“A key advantage general fashion brands have over sporting goods players are their shorter development cycles, allowing them to respond more quickly to consumer trends,” the report notes. So sporting goods companies need to “innovate in design and materials and strike the right balance between usability and comfort.”

The Physical Activity Gap Widens 

Turning away from the apparel options of professionals, the report claims a “physical activity gap” between people of low and higher incomes. The report cites a pre-pandemic report from the U.S. Physical Activity Council that found that the most physically inactive socioeconomic group is that making less than $25,000 a year and the most active was people earning more than $100,000.

The pandemic threatens to increase this gap, the report states. “Low-income families … tend to inhabit smaller spaces and have less access to online options, making it difficult to engage in physical exercise.” Plus, school sports, a source of physical activity for kids that cuts across income brackets, have been cancelled. 

A survey of U.K. residents conducted by Sport England during the second quarter of 2020 found that about 40 percent of respondents were exercising less than usual and another 30 percent (about) were working out more. The authors theorize that luxuries of wealth — including leisure time and access to at-home equipment and digital classes — are fueling the habits of the third of Britons exercising more.

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As for a solution, the report recommends governments increase funding for sports and fitness and for sports organizations to increase their awareness campaigns. “The sporting goods industry can also help, leveraging their powerful brands to encourage activity at all levels, as well as providing products and services for people of all incomes.”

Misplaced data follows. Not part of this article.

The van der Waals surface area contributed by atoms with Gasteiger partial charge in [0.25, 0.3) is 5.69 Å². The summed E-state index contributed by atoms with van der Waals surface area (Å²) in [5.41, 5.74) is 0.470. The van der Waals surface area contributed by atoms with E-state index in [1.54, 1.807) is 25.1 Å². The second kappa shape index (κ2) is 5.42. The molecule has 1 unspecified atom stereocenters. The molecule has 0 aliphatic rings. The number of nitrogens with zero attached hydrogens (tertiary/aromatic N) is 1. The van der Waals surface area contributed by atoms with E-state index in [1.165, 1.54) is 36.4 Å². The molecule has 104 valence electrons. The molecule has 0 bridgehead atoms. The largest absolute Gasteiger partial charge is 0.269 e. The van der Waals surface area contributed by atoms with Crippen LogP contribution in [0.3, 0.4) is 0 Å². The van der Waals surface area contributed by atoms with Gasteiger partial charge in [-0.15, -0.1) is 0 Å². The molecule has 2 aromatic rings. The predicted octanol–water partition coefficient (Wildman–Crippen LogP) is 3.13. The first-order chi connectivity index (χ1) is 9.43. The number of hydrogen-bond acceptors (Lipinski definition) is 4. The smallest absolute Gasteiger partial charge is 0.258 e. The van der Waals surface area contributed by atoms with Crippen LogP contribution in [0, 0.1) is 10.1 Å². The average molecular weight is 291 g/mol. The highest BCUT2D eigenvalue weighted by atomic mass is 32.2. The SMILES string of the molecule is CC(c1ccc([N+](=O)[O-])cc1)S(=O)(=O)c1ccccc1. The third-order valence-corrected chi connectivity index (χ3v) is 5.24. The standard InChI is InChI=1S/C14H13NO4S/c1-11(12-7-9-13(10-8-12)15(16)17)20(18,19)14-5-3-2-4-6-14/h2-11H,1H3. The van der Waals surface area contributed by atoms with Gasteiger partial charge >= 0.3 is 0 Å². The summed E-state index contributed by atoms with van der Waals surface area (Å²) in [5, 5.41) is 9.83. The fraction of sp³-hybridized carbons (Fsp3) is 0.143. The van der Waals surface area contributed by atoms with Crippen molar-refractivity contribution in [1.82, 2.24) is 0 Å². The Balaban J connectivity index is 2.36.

Continued Demand for Sustainability 

Lastly, the report cautions that the industry may collide with consumer demand for more sustainable products. A third of consumers say that sustainability — broadly defined as an ability to recycle a product or dispose of it with little ecological impact once it reaches its end — is important to them, according to a McKinsey & Company survey. This value may be difficult for sports apparel companies to meet due to their reliance on rarely recycled materials like high-density polyethylene, polyvinyl chloride and polyester

“To satisfy consumer demand for sustainable products, the industry will likely need to invest in circular business models, both for fabric sourcing and product end of life,” the report states.

Just like all trends, the acceleration of this one is traced to COVID-19. The “pandemic has accelerated the pace of change,” the report states, “with consumers drawing stronger connections between human actions and damage to natural and socio-economic systems.”